Contribution to the series "The World HandCOV'd"

The SARS-CoV-2 virus is dangerous not so much because of the direct damage done to living cells, but because of the accompanying complications that it triggers. The overall health status of the affected body is what matters, alongside chronic diseases and susceptibilities. The impact of the pandemic on global politics is somewhat similar: the lockdown and economic disruption exacerbate the accumulated contradictions and problems. From this perspective, the pandemic hit the U.S. at a bad time in terms of both its domestic political landscape and the foreign policy it has adopted in recent years. The active yet chaotic and hazardous game with opponents and partners that Donald Trump picked as his strategy can bear fruit only in certain conditions. Achieving success requires a robust economy (in 2017–2019, the U.S. economy grew at a rate of 2%–3%), as well as readily available reserves, fast response capability, confidence and an image of success.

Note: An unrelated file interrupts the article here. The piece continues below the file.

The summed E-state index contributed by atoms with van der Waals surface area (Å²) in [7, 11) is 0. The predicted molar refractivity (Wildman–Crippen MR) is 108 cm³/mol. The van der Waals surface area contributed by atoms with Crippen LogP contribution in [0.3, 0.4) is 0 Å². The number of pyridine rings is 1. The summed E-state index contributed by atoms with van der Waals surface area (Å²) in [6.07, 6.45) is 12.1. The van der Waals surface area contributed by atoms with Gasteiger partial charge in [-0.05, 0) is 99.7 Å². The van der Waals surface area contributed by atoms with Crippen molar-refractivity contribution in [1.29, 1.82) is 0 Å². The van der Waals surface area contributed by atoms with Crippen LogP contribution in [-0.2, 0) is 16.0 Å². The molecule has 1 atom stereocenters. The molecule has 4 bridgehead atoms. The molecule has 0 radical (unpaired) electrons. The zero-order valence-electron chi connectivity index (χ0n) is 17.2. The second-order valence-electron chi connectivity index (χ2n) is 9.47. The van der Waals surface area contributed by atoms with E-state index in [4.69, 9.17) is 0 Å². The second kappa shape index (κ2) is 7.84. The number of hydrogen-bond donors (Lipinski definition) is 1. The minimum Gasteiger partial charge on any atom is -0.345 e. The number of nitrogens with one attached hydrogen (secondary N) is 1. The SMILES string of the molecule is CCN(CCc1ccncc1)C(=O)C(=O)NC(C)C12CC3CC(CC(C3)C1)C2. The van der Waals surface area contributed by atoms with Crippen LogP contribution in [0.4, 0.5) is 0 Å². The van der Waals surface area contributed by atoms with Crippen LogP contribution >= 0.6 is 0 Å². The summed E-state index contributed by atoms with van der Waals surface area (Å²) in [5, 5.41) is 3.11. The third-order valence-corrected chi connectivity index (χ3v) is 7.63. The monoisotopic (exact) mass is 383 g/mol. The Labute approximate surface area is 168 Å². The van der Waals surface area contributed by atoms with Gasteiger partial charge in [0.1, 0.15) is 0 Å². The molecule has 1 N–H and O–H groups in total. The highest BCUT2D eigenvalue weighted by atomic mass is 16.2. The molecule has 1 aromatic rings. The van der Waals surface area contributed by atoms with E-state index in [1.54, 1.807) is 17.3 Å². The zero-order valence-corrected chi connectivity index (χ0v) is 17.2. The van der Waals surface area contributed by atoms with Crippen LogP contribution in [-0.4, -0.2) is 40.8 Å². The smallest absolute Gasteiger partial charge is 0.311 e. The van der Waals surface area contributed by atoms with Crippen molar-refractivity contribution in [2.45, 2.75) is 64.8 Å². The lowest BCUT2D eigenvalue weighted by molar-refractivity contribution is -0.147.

Key takeaways

• The pandemic has highlighted numerous problems that will be constraining U.S. power in international relations. They include the expanding competition with China, soft power losses, economic challenges and growing contradictions in American society;

• The outcomes of the weakening of the U.S. and other major powers will not be chaos and disorganization, but growing internal instability, which may entail the emergence of new failed states, and the involvement of external forces in their breakdown;

• Three hypothetical scenarios look probable: a new cold war, a grand bargain and a return to soft containment. The latter seems most realistic;

• Each of these scenarios might carry costs for Eastern Europe, yet the soft containment one appears preferable.